nep-mkt New Economics Papers
on Marketing
Issue of 2020‒11‒09
two papers chosen by
Marco Novarese
Università del Piemonte Orientale

  1. Selling Consumer Data for Profit: Optimal Market-Segmentation Design and its Consequences By Kai Hao Yang

  1. By: Kai Hao Yang (Cowles Foundation, Yale University)
    Abstract: A data broker sells market segmentations created by consumer data to a producer with private production cost who sells a product to a unit mass of consumers with heterogeneous values. In this setting, I completely characterize the revenue-maximizing mechanisms for the data broker. In particular, every optimal mechanism induces quasi-perfect price discrimination. That is, the data broker sells the producer a market segmentation described by a cost-dependent cutoff, such that all the consumers with values above the cutoff end up buying and paying their values while the rest of consumers do not buy. The characterization of optimal mechanisms leads to additional economically relevant implications. I show that the induced market outcomes remain unchanged even if the data broker becomes more active in the product market by gaining the ability to contract on prices; or by becoming an exclusive retailer, who purchases both the product and the exclusive right to sell the product from the producer, and then sells to the consumers directly. Moreover, vertical integration between the data broker and the producer increases total surplus while leaving the consumer surplus unchanged, since consumer surplus is zero under any optimal mechanism for the data broker.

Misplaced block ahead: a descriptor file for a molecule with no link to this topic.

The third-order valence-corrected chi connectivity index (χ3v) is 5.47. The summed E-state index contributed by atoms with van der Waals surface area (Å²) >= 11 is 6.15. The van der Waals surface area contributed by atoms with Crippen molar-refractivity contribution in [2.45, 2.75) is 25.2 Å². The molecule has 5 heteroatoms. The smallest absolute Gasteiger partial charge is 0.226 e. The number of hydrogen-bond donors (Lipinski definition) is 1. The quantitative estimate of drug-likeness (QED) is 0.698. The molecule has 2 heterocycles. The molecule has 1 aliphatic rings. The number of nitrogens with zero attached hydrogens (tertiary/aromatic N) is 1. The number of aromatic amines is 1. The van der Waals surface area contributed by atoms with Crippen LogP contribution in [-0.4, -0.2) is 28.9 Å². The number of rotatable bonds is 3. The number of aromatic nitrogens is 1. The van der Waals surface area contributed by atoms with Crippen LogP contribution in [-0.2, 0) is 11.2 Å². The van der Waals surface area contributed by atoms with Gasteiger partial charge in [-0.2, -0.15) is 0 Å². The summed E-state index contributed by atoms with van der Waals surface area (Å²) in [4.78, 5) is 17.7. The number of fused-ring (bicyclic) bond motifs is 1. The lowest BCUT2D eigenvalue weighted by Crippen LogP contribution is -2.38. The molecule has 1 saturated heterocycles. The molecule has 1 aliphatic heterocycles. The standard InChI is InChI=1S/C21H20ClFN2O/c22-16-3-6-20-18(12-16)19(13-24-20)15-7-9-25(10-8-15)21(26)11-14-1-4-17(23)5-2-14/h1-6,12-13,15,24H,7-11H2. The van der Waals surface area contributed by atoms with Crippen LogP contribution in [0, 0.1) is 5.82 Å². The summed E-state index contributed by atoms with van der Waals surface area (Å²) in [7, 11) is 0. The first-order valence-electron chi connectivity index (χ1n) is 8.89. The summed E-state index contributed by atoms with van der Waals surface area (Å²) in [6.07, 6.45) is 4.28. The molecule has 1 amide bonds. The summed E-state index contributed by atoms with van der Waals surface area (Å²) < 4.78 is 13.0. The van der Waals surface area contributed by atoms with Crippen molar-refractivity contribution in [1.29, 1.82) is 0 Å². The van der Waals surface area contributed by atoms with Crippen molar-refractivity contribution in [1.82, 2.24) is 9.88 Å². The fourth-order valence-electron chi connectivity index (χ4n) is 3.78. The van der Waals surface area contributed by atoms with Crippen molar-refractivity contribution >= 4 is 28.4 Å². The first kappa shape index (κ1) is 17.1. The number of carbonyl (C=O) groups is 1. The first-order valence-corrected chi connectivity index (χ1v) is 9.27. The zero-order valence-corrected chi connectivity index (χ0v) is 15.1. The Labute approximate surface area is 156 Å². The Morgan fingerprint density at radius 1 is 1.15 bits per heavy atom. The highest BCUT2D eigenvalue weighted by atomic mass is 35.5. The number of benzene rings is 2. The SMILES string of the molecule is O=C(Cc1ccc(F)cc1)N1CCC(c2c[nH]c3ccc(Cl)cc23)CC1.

Keywords: Price discrimination, Market segmentation, Mechanism design, Virtual cost
    JEL: D42 D82 D61 D83 L12
    Date: 2020–10
  2. By: Jonathan Dezecot (URCA - Université de Reims Champagne-Ardenne, REGARDS - Recherches en Économie Gestion AgroRessources Durabilité Santé- EA 6292 - URCA - Université de Reims Champagne-Ardenne - MSH-URCA - Maison des Sciences Humaines de Champagne-Ardenne - URCA - Université de Reims Champagne-Ardenne); Nathalie Fleck
    Abstract: Our research highlights the impact of the name of an artisanal shop (personified and/or 'marketed') on consumer beliefs and reactions. An experimental study was conducted on 120 consumers. The design of this study was a 2 (presence of the artisan name vs absence) X 2 ('marketed 'name vs not 'marketed' name) between-subjects design and tests the impact of these four conditions on consumers' reactions. Results show the positive impact of the personified name on beliefs, affective and behavioral reactions, a negative impact of a marketed name on artisan's authenticity and attachment. Moreover, this study highlights the central role of the Stereotype Content Model dimensions, warmth and competence (Fiske et al., 2002) in the relationship between the personification of an artisanal shop name and the consumers beliefs and reactions.
    Abstract: Cette recherche s'intéresse à l'effet d'un nom de boutique artisanale (personnifié et/ou 'marketé') sur les croyances des consommateurs vis-à-vis de l'offre et leurs réactions affectives et comportementales à l'égard de l'artisan. L'expérimentation réalisée auprès de 120 consommateurs s'appuie sur un design factoriel 2 (présence du nom de l'artisan vs absence) X 2 (nom perçu comme 'marketé' vs non 'marketé'). Les résultats montrent un effet positif de la personnification du nom de la boutique aussi bien sur les croyances que sur les réactions affectives et comportementales, un effet négatif du caractère 'marketé' du nom sur l'authenticité et l'attachement. Enfin, cette étude souligne le rôle médiateur joué par les deux dimensions du Stereotype Content Model (Fiske et al., 2002), le caractère chaleureux et la compétence perçue, sur la relation entre la personnification du nom d'une boutique artisanale et les croyances et réactions des consommateurs.
    Keywords: Artisan,Personnification,stéréotype content model,expérimentation
    Date: 2019–05–15

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